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‘Big Five’ of sports medicine: preparation, teamwork, passion, mentorship and collaboration
  1. Jonathan A Drezner
  1. Correspondence to Dr Jonathan A Drezner, Department of Family Medicine, Center for Sports Cardiology, University of Washington, Box 354060, Seattle, WA 98195, USA; jdrezner{at}uw.edu

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As BJSM Senior Associate Editor for Sports Cardiology since 2008, I have witnessed our discipline of sports medicine come of age. BJSM's goal of helping to unite our field is coming into sight, and the world of sports medicine has never felt closer. As I write this, 23 BJSM affiliated societies from 16 countries are celebrated on a prominent international stage. Collaboration among countries has become both the norm and the foundation of new learning, strategic partnerships and key initiatives for athlete safety and health promotion.

‘Big Five’

The power of international collaboration was on prominent display at the recent South African Sports Medicine Association (SASMA) conference where Congress Convenor Dr Jon Patricios and SASMA President-elect Dr Phatho Zondi combined gracious South African hospitality with a premier scientific programme to inspire sports medicine professionals at every level.

I was honoured to participate in the SASMA congress and am grateful for my entire experience; undoubtedly a professional highlight and a personal ambition to explore their historic country and natural wonders. The ‘Big Five’—traditionally assigned to the five most threatening animals (lion, leopard, rhino, elephant and buffalo)—took on new meaning at the SASMA congress as new themes emerged that represent the underpinnings of sports medicine for all of us.

Interwoven among the vibrant learners and leaders at SASMA, I would propose, the ‘Big Five’ of sports medicine include preparation, teamwork, passion, mentorship and collaboration. Few things are accomplished without proper preparation and teamwork. From emergent sideline care to successful research, a well-structured team approach is always more effective, and of course more enjoyable. We search for areas within our discipline that we are wholly committed to and where our passion overcomes apparent obstacles to success. In this search for direction, true mentorship from respected colleagues with a shared interest can ignite a career in patient care, teaching or scholarship, all of which are fortified by valuable collaborations near and far.

British Journal of Sports Cardiology?

BJSM is a leader in sports cardiology through international collaboration. This sports cardiology theme issue features two state-of-the-art reviews. The first by Professor Mathew Wilson covers the scientific foundations for the cardiovascular benefits of exercise (see page 93) and the second by Dr Andrew Cheng examining Marfan syndrome, aortopathies and the proper exercise prescription (see page 100). Professor Efraim Kramer also summarises key areas from the European Resuscitation Council Guidelines (see page 81) relevant to treatment of sudden cardiac arrest on the field-of-play. Further advances in our sports cardiology knowledge are provided by original research validating modern ECG criteria through a comparison in student athletes and a cohort of patients with hypertrophic cardiomyopathy (see page 105). Novel data are also presented that redefines the significance of a short QT interval (see page 124) and the incidence of sudden cardiac death in US military personnel (see page 118). And, lastly, a thought-provoking case series is presented to start our understanding of the significance of late gadolinium enhancement on cardiac MRI in endurance athletes (see page 111).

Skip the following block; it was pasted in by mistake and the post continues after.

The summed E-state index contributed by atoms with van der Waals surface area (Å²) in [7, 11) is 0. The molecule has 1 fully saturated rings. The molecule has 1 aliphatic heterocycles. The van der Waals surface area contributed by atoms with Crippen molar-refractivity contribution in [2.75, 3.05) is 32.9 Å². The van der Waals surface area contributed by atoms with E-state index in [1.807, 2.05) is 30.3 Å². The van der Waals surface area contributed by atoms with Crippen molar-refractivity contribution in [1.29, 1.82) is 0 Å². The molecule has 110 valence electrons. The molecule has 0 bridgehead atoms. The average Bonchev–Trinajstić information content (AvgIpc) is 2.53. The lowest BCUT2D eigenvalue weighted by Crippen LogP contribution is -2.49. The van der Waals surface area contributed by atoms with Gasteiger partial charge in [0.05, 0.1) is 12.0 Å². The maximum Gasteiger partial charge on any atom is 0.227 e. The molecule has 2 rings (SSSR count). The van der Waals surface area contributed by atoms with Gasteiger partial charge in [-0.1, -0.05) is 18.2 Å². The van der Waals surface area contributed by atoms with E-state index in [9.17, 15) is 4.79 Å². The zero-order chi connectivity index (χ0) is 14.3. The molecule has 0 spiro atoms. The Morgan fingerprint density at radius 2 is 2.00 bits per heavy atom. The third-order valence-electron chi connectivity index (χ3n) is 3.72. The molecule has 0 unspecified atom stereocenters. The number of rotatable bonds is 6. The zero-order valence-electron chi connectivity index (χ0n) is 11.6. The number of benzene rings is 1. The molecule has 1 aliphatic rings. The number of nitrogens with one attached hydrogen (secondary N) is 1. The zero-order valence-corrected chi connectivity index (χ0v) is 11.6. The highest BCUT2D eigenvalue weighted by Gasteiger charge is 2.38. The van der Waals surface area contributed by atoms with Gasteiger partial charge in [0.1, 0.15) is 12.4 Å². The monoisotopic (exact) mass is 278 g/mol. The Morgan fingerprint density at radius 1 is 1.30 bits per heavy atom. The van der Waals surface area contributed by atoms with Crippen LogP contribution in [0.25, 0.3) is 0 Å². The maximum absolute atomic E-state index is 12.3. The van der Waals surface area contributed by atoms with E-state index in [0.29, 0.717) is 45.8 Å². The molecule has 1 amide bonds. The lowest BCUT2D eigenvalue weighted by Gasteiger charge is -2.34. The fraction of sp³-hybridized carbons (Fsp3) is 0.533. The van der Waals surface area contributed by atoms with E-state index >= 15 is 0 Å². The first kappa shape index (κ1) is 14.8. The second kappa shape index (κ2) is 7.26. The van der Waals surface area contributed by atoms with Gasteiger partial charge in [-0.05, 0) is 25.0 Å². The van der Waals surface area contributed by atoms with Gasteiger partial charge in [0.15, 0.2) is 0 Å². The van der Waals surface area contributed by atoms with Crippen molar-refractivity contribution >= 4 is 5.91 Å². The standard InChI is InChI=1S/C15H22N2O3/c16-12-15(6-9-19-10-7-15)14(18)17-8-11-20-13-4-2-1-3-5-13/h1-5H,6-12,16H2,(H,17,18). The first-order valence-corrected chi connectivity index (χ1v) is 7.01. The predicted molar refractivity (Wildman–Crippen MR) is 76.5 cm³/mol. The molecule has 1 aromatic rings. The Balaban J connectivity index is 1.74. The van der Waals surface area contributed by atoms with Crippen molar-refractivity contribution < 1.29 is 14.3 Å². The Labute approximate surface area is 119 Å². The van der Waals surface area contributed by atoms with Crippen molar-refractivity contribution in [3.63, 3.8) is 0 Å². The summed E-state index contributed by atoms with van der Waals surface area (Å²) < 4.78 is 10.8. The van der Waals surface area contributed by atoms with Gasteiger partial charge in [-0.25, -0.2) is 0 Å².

Within sports cardiology, no area has evolved faster in recent years than ECG interpretation in athletes. Anchored by the international collaboration that produced the Seattle criteria,1 the critical importance of lateral T wave inversion is again highlighted in a commentary fit for every sports physician (see page 72). Challenging issues related to playing with an internal cardioverter defibrillator are highlighted in a presentation of hypertrophic cardiomyopathy (see page 105).

Is knowledge enough?

Many terms are promoted as having profound meaning or even influencing behaviour change. For instance, it remains undisputed that regular physical activity is the best medicine. Yet have we really captured the true essence or pathway to meaningful change? One term, admittedly absent from the ‘Big Five’, may carry more significance than all others—inspiration.

We all want to be inspired—from the young clinician to the accomplished professor. Sports are inspiring, both in winning and losing, and in feats of heroic athletic achievement. Likewise, a moment of genuine mentorship given to a young learner, the completion of new scientific research, or the seamless assembly and presentation of complex data into a dynamic presentation are all inspiring. Perhaps inspiration is what we need to drive successful and rewarding professional careers. Perhaps inspiration, not antagonism, is what our policymakers and patients need to positively impact change. Inspiration, simpler said than achieved, but always welcome when presented to fuel our passion and direction.

International conferences, like SASMA, AMSSM (Dallas, Texas, USA—16–20 April 2016), the IOC World Conference on Prevention of Injury and Illness in Sport (Monaco—16–18 March 2017), and many others, provide the perfect forum to experience the ‘Big Five’ of international collaboration, exchange ideas and be inspired.

Reference

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Footnotes

  • Competing interests None declared.

  • Provenance and peer review Not commissioned; internally peer reviewed.

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